For example, a date_add(date, days) expects a DATE and an INTEGER.

    If you invoke date_add() with a TIMESTAMP and a BIGINT, Databricks Runtime downcasts the TIMESTAMP to DATE by removing the time component and the BIGINT to an INTEGER.

  • Otherwise, Databricks Runtime raises an error.

Examples

The coalesce function accepts any set of argument types as long as they share a least common type.

The result type is the least common type of the arguments.

-- The least common type of TINYINT and BIGINT is BIGINT
> SELECT typeof(coalesce(1Y, 1L, NULL));
  BIGINT

-- INTEGER and DATE do not share a precedence chain or support crosscasting in either direction.
> SELECT typeof(coalesce(1, DATE'2020-01-01'));
Error: Incompatible types [INT, DATE]

-- Both are ARRAYs and the elements have a least common type
> SELECT typeof(coalesce(ARRAY(1Y), ARRAY(1L)))
  ARRAY<BIGINT>

-- The least common type of INT and FLOAT is DOUBLE
> SELECT typeof(coalesce(1, 1F))
  DOUBLE

> SELECT typeof(coalesce(1L, 1F))
  DOUBLE

> SELECT typeof(coalesce(1BD, 1F))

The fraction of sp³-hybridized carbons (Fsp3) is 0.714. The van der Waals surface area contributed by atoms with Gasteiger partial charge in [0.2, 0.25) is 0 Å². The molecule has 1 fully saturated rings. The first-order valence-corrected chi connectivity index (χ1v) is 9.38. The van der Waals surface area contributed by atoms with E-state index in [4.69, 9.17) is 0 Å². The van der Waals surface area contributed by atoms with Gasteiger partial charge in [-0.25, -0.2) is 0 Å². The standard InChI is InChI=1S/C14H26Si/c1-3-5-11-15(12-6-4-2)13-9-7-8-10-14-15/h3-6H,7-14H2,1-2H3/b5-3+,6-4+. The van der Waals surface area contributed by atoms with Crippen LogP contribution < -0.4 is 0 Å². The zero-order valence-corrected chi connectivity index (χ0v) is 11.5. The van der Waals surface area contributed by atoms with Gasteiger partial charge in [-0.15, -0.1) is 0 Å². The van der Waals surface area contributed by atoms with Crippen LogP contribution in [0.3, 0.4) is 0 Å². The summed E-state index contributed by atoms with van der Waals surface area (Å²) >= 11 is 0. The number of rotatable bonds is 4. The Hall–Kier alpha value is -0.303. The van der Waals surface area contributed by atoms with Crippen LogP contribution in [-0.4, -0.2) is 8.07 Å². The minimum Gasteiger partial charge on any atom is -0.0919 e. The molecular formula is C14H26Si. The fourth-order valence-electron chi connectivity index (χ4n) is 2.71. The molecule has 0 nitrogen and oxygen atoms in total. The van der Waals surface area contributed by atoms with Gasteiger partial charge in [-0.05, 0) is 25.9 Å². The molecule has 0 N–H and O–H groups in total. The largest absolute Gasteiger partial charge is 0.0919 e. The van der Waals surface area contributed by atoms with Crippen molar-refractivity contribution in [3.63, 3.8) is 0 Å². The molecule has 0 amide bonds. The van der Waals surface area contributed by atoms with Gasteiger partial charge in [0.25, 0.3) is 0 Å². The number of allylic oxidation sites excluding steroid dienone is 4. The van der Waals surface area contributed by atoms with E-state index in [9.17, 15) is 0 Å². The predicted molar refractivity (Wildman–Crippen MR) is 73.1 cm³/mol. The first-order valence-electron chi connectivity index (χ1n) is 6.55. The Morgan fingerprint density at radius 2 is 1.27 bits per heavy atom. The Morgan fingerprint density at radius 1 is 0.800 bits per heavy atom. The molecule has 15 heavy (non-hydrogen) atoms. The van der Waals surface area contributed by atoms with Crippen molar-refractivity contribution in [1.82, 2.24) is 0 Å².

DOUBLE

-- The least common type between an INT and STRING is BIGINT
> SELECT typeof(coalesce(5, '6'));
  BIGINT

-- The least common type is a BIGINT, but the value is not BIGINT.
> SELECT coalesce('6.1', 5);
  Error: 6.1 is not a BIGINT

-- The least common type between a DECIMAL and a STRING is a DOUBLE
>  SELECT typeof(coalesce(1BD, '6'));
  DOUBLE

The substring function expects arguments of type STRING for the string and INTEGER for the start and length parameters.

-- Promotion of TINYINT to INTEGER
> SELECT substring('hello', 1Y, 2);
 he

-- No casting
> SELECT substring('hello', 1, 2);
 he

-- Casting of a literal string
> SELECT substring('hello', '1', 2);
 he

-- Downcasting of a BIGINT to an INT
> SELECT substring('hello', 1L, 2);
 he

-- Crosscasting from STRING to INTEGER
> SELECT substring('hello', str, 2)
  FROM VALUES(CAST('1' AS STRING)) AS T(str);
 he

-- Crosscasting from INTEGER to STRING
> SELECT substring(12345, 2, 2);
 23

|| (CONCAT) allows implicit crosscasting to string.

-- A numeric is cast to STRING
> SELECT 'This is a numeric: ' || 5.4E10;
 This is a numeric: 5.4E10

-- A date is cast to STRING
> SELECT 'This is a date: ' || DATE'2021-11-30';
 This is a date: 2021-11-30

date_add can be invoked with a TIMESTAMP or BIGINT due to implicit downcasting.

> SELECT date_add(TIMESTAMP'2011-11-30 08:30:00', 5L);
 2011-12-05

date_add can be invoked with STRINGs due to implicit crosscasting.

> SELECT date_add('2011-11-30 08:30:00', '5');
  2011-12-05